new XAttribute("class", $"day col-lg p-2 border border-left-0 border-top-0 text-truncate {(d.Month != monthStart.Month ? mutedClasses : null)}"),
                    new XElement("h5",
                        new XAttribute("class", "row align-items-center"),
                        new XElement("span",
                            new XAttribute("class", "date col-1"),
                            d.Day
                        ),
                        new XElement("small",
                            new XAttribute("class", "col d-lg-none text-center text-muted"),
                            d.DayOfWeek.ToString()
                        ),
                        new XElement("span",
                            new XAttribute("class", "col-1"),
                            String.Empty
                        )
                    ),
                    GetEventHtml(d)
                );
            }
        }

        IEnumerable<XElement> GetEventHtml(DateTime d)
        {
            return events?.SingleOrDefault(e => e.Key == d)?.Select(e =>
                new XElement("a",
                    new XAttribute("class", $"event d-block p-1 pl-2 pr-2 mb-1 rounded text-truncate small bg-{e.Type} text-white"),
                    new XAttribute("title", e.Title),
                    e.Title
                )
            ) ?? new[] {
                new XElement("p",
                    new XAttribute("class", "d-lg-none"),
                    "No events"
                )
            };
        }
    }
}

There's quite a bit of code there, and since many of you may be unfamiliar with TagHelpers, let's take a minute or two to walk through it.

The core of a TagHelper is simply a class that inherits from TagHelper and overrides either Process or ProcessAsync, depending on whether or not the helper needs to do any async work. Our calendar here just generates some static HTML, so there's no async work to be done. As a result, I've overridden Process. The meat of that is just 4 lines. First, I set the tag to a section to replace the non-HTML compliant custom calendar tag I'm going to use, and add a calendar class to it so I can target it with CSS. Then, the body of the tag is replaced with our calendar HTML. Finally, I set it generate both start and end tags, since I'm going to be making the calendar tag, self-closing, whereas, the section tag will not be.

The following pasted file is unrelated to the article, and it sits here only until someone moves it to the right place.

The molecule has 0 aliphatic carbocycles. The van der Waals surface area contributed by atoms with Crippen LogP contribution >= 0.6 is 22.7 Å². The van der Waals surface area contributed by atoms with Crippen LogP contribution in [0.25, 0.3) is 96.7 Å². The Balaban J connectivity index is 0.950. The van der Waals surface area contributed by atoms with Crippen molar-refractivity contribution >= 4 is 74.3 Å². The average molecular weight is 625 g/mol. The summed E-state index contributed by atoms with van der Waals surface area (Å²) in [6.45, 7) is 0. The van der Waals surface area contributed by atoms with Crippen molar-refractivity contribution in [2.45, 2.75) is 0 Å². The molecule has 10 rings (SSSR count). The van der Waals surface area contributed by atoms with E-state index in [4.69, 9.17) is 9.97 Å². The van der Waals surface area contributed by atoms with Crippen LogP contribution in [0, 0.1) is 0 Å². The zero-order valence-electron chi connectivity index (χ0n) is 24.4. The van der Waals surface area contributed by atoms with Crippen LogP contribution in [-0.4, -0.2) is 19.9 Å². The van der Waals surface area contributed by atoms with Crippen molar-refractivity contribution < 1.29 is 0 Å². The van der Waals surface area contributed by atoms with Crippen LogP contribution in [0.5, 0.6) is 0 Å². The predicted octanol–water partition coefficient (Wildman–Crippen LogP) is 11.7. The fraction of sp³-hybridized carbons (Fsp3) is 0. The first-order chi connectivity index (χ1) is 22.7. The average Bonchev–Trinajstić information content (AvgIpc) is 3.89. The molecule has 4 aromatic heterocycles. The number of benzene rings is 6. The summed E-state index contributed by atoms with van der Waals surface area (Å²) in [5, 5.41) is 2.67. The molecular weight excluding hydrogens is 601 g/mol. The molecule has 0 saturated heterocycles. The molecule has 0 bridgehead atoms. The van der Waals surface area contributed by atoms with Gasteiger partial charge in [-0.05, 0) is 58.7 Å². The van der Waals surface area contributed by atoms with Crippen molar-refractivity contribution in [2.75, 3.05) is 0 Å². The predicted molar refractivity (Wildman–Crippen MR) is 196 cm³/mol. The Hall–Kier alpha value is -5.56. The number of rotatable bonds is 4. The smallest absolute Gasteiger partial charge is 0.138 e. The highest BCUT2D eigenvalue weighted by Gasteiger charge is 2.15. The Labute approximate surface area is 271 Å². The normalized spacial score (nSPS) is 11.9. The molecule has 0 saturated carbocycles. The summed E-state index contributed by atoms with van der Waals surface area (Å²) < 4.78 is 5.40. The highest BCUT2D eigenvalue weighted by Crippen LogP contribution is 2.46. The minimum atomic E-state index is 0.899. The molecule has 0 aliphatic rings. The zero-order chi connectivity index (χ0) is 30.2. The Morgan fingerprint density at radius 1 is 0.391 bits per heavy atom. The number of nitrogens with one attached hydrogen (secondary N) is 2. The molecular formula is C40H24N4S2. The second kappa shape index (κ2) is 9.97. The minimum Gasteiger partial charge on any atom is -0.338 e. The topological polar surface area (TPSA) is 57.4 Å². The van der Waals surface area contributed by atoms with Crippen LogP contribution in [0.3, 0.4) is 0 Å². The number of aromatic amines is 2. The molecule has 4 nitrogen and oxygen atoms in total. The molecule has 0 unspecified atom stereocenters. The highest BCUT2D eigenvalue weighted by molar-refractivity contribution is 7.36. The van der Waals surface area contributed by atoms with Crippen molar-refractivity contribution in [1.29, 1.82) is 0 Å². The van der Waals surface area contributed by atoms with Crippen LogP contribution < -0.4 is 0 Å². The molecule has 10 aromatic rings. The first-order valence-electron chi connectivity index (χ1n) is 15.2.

Just above Process, you'll notice three properties: Month, Year, and Events. Public properties on a TagHelper can be filled via tag attributes, allowing me to effectively pass in this information. The final component is the HtmlTargetElement attribute the class is decorated with. This mostly exists here to allow me to set that the calendar tag can be self-closing. It also sets that the tag will be calendar although convention was enough for that piece. By default, the tag will be the name of the TagHelper, minus the TagHelper bit at the end.

Of course, this doesn't do much without our calendar HTML, which is what the private GetHtml method covers. I'm using XDocument to create the HTML structure, because I thoroughly enjoy it's fluent syntax. To me, the code is much more readable and understandable than a series of string concats or StringBuilder calls. In the end, I need only call ToString() on it to get my nicely formatted HTML.

There's also two local functions in this method, a feature new to C# 7.0. They serve as helpers to generate the HTML for the date boxes on the calendar, and the events, if any, that go inside. This keeps the code much cleaner than trying to do it all in one place and allows me to create the XDocument all in one go, instead of having to select out elements to inject HTML into.